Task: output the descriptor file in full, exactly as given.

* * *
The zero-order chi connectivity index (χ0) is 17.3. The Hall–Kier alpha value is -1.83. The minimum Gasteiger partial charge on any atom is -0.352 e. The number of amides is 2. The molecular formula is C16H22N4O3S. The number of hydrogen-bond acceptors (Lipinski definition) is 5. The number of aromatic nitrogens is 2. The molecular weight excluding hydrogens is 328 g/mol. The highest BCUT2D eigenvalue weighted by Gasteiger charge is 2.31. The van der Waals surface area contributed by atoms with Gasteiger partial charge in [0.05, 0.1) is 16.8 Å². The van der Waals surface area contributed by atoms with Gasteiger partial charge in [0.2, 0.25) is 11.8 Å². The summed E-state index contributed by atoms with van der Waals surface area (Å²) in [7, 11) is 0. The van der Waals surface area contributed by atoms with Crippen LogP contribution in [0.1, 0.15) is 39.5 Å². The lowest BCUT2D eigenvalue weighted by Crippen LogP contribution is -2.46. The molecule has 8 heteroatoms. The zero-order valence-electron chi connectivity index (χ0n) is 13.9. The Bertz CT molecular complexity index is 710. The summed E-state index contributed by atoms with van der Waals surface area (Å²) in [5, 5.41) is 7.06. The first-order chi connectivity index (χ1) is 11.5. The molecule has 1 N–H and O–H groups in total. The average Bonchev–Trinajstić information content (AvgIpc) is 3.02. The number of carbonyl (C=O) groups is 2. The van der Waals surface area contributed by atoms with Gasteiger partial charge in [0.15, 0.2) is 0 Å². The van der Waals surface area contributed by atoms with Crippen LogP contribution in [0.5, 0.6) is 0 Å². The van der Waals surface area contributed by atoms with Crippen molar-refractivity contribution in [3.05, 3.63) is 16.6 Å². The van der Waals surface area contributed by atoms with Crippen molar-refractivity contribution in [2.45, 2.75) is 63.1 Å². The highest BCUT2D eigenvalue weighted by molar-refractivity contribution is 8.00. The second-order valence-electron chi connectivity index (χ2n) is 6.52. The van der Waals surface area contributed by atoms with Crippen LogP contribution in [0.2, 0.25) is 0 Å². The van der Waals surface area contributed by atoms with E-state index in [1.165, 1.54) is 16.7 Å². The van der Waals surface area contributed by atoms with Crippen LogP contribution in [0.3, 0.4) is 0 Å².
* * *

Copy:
The zero-order chi connectivity index (χ0) is 17.3. The Hall–Kier alpha value is -1.83. The minimum Gasteiger partial charge on any atom is -0.352 e. The number of amides is 2. The molecular formula is C16H22N4O3S. The number of hydrogen-bond acceptors (Lipinski definition) is 5. The number of aromatic nitrogens is 2. The molecular weight excluding hydrogens is 328 g/mol. The highest BCUT2D eigenvalue weighted by Gasteiger charge is 2.31. The van der Waals surface area contributed by atoms with Gasteiger partial charge in [0.05, 0.1) is 16.8 Å². The van der Waals surface area contributed by atoms with Gasteiger partial charge in [0.2, 0.25) is 11.8 Å². The summed E-state index contributed by atoms with van der Waals surface area (Å²) in [7, 11) is 0. The van der Waals surface area contributed by atoms with Crippen LogP contribution in [0.1, 0.15) is 39.5 Å². The lowest BCUT2D eigenvalue weighted by Crippen LogP contribution is -2.46. The molecule has 8 heteroatoms. The zero-order valence-electron chi connectivity index (χ0n) is 13.9. The Bertz CT molecular complexity index is 710. The summed E-state index contributed by atoms with van der Waals surface area (Å²) in [5, 5.41) is 7.06. The first-order chi connectivity index (χ1) is 11.5. The molecule has 1 N–H and O–H groups in total. The average Bonchev–Trinajstić information content (AvgIpc) is 3.02. The number of carbonyl (C=O) groups is 2. The van der Waals surface area contributed by atoms with Gasteiger partial charge in [0.15, 0.2) is 0 Å². The van der Waals surface area contributed by atoms with Crippen LogP contribution in [0.5, 0.6) is 0 Å². The van der Waals surface area contributed by atoms with Crippen molar-refractivity contribution in [3.05, 3.63) is 16.6 Å². The van der Waals surface area contributed by atoms with Crippen molar-refractivity contribution in [2.45, 2.75) is 63.1 Å². The highest BCUT2D eigenvalue weighted by molar-refractivity contribution is 8.00. The second-order valence-electron chi connectivity index (χ2n) is 6.52. The van der Waals surface area contributed by atoms with Crippen LogP contribution in [0.2, 0.25) is 0 Å². The van der Waals surface area contributed by atoms with E-state index in [1.165, 1.54) is 16.7 Å². The van der Waals surface area contributed by atoms with Crippen LogP contribution in [0.3, 0.4) is 0 Å².